Weaker pupils sacrificed in grades chase

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Less-able pupils are paying the price for competition in education as schools cut down on the numbers taking GCSEs, teachers' leaders said last night.

As new figures revealed in yesterday's Independent suggested that thousands were leaving school at 16 without qualifications, experts were searching for explanations. More than one in eight school leavers do not pass any exams at all, it has emerged.

While some argued that schools were not entering pupils who were likely to fail, others said the reasons why a 3 per cent rise in the number of 16-year-olds had only led to a 1 per cent rise in exam entries were complex.

Improved employment pros- pects for 16-year-olds, cuts in the number of exams taken by each pupil and increases in exclusions and truancy could all be responsible, it was suggested. Officials argued that league tables were not likely to have caused mass withdrawals because they were based on the proportion of the age group who passed GCSEs, regardless of whether they entered or not. But there were claims that schools were reducing entries in the hope of boosting grades.

David Hart, general secretary of the National Association of Head Teachers, said there was a strong suspicion that schools were concentrating on getting as many pupils as possible through five or more A-C grades, the measure usually used to judge their performances in league tables. "The tragedy is that the less-able pupils appear to be paying the price."

Others argued that the apparent drop in entries could be due to a decrease in the number of pupils taking resits. Alan Smithers, professor of public policy at Brunel University, said that in 1992, 12 per cent of 17-year- olds resat GCSEs. Now, very few did so. Instead, 78,000 took intermediate vocational qualifications in 1994.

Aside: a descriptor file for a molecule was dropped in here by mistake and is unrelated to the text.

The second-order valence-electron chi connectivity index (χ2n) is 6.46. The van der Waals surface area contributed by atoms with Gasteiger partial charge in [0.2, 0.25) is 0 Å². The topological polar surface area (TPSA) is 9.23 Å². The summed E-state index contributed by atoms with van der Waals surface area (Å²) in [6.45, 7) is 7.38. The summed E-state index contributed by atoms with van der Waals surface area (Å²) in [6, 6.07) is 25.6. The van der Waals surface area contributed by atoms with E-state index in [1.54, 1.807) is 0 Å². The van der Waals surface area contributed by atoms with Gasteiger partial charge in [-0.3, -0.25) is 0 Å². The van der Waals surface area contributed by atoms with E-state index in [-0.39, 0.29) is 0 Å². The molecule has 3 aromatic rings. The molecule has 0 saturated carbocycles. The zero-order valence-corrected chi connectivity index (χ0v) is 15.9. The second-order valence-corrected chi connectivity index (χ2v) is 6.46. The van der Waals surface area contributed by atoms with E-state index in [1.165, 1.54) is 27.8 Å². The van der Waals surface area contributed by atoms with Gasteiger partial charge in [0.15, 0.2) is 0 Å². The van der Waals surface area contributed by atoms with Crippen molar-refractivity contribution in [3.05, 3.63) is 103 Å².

Professor Smithers added that some schools might be encourage weaker pupils to concentrate on fewer GCSE subjects "in the hope that they might get more C grades".

Some headteachers said yesterday that although there were no figures available yet, it was possible that more pupils were leaving at Easter without qualifications to take up jobs. An upturn in the economy might have led to an increase in unskilled employment, they said.

Others blamed the cost of entering pupils for exams for the apparent drop in entries. John Dunford, headteacher of Durham Johnston comprehensive school in Durham and president of the Secondary Heads Association, said his school spent more than pounds 30,000 per year on GCSE exam fees. With a total budget of pounds 300,000, 80 per cent of which went on salaries, he said the costs represented a major item.

A Department for Education spokesman suggested that a rise in vocational qualifications or a drop in entries by mature students could account for the shortfall. "We are aware that there are some students leaving school without any qualifications, and we have asked Sir Ron Dearing [Chairman of the School Curriculum and Assessment Authority] to consider what might be done to motivate them. He suggested a qualification for those who are missed out by the GCSE system."